Amazon. ‘Nuff said.

According to a report by CNBC, Sandoz “does not expect Amazon to have a major impact on its business.” Wait, what? Fine, we’ll back up. Amazon is still sniffing around the pharma world. This time, it’s talking with generic drug giants, including Mylan and Sandoz. While the specific topics of conversation remain unclear, the smart money is on wholesale / distribution, right? What do you think is happing in the “war rooms” at McKesson, Cardinal Health, and other leading distributors? How does an industry defend against a cash-flush company that doesn’t seem to worry about profitability? That’s why InsightCity is no longer considering Cardinal Health as an acquisition target. Yep. That’s why.

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All in the family: drugs edition

Generic company profits are eroding and, according to an article in Bloomberg, this can be traced to the upstart of family-owned drug manufacturing facilities in India. While “family-owned manufacturing facilities in India” might raise both eyebrows for people in drug markets around the globe, India’s Union Health Ministry has proposed new quality checks on its drug manufacturers. The increase in generics competition has caused downward pressure on prices, giving fits to giants like Teva, Mylan, and Sun—all of whom are feeling the squeeze. The editors at InsightCity are pleased the low-cost regions aren’t driving down our earnings. Maybe our $0 (USD) in revenue explains their lack of interest. Nah, they just couldn’t compete.

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3. The not-so-exciting side of M&A

Mergers & Acquisitions – the making of a new company, new products, and the seemingly endless new opportunity. But it’s not all sunshine and rainbows; just ask some Mylan employees. Mylan announced in a December 5 SEC filing that they are “currently developing the details of the cost reduction initiatives, including workforce actions,” and that “less than 10 percent of its global workforce may be impacted.” That’s a significant number considering Mylan reported 35,000 employees in 2015. In October, Mylan terminated 94 employees after acquiring Meda Pharmaceuticals in New Jersey. According to FiercePharma, Mylan provided “severance, benefits and outplacement services during [the] transition.” But that’s not the news this 10% wants to hear. To them, M&A feels more like MMA [spoiler alert: it’s a broken nose].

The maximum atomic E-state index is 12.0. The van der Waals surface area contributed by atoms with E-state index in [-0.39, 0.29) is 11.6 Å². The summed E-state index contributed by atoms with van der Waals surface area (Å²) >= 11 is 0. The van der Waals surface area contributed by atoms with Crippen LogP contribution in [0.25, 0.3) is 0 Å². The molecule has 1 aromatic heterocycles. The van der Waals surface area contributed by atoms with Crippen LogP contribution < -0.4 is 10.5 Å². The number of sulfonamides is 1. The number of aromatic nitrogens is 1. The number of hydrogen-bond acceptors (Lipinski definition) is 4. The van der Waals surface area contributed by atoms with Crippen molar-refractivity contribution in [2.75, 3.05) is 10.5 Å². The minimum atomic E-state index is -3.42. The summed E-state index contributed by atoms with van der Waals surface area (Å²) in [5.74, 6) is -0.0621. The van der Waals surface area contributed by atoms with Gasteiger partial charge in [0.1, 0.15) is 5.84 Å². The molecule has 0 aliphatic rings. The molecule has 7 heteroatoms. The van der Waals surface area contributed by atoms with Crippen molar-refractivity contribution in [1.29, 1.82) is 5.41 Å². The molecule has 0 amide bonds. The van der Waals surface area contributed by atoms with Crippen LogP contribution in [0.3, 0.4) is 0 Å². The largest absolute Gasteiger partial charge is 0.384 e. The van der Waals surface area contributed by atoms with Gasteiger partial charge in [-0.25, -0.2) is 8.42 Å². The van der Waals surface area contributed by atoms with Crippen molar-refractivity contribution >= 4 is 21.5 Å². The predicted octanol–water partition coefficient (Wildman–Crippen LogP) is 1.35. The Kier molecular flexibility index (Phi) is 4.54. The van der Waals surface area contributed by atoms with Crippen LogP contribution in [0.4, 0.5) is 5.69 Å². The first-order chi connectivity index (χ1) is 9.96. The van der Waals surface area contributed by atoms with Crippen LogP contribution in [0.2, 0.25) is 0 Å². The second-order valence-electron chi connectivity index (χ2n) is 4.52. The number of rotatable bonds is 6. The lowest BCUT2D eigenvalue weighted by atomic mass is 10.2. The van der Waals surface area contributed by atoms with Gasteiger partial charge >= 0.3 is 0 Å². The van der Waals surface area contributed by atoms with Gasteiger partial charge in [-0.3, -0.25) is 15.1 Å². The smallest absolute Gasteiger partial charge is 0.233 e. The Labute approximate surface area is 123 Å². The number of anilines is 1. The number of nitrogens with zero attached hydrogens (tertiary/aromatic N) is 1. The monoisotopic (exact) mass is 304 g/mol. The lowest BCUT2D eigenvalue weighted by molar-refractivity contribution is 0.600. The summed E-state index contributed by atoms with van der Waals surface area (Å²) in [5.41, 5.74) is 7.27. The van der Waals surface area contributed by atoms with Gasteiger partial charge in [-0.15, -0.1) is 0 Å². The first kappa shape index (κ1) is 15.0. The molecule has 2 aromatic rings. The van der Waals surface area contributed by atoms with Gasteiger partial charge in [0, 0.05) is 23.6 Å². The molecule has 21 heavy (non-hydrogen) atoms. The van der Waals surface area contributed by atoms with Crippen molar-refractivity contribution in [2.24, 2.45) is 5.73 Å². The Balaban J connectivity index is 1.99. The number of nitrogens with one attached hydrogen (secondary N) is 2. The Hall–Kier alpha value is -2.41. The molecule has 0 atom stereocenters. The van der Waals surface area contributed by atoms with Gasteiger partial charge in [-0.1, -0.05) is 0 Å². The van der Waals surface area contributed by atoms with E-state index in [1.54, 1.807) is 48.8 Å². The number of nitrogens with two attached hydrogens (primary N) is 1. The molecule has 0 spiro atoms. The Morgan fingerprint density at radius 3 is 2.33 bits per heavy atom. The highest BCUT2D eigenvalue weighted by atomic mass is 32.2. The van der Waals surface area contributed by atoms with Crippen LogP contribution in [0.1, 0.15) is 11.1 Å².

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A HealthyDose™ of Biosimilars

Did you know that 9 of the top 10 best-selling US biologics will have fallen out of patent protection by 2020? No?

Maybe you should talk to your doctor to see if a HealthyDose™ of biosimilars is right for you. Side effects include: euphoria caused by an acute awareness of feeling yourself getting smarter, accusations of being a know-it-all by your colleagues, and more euphoria due to objectively knowing you are in fact smarter than your colleagues.

Click the picture or click here to see it in high resolution.

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1. Abandon generic ship

Off-setting the post-election market bump is some downside for pharmaceuticals, specifically generics manufacturers. DOJ recently expanded its price fixing probe to investigate more than a dozen generic drug makers, with potential charges in tow. Cue textbook reaction to uncertainty in the markets: Shares plummet. Mega-manufacturer Teva felt it especially hard, with stocks taking a dip of more than 9%. Other big players like Mylan, Endo, and Impax also took solid hits. The reaction may not be entirely unwarranted considering the almost-simultaneous price jumps for several drugs across several manufacturers. The heart medication, Digoxin, recently saw an all-around sevenfold price hike, while the cost of antibiotic doxycycline increased by 121% within a few months. Looks like DOJ has some questions and investors aren’t waiting around for the answers.

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1. Motherly love

As President of the National Association of State Boards of Education in 2012, Gayle Manchin started a campaign to place epinephrine auto-injectors into schools nationwide to treat students facing life-threatening allergic reactions. This movement led to several laws that either required or gave funding preference to schools that kept epinephrine auto-injectors in-stock. Mylan, maker of the EpiPen – one of the only epinephrine auto-injectors – then worked to outfit schools everywhere with the life-saving drug. We’re sure Mylan CEO, Heather Bresch, was on board with the idea. You’re supposed to do what your mom tells you to do, right? Oh, did we not mention that Bresch and Manchin are related? That’s probably not relevant. This is how we felt.

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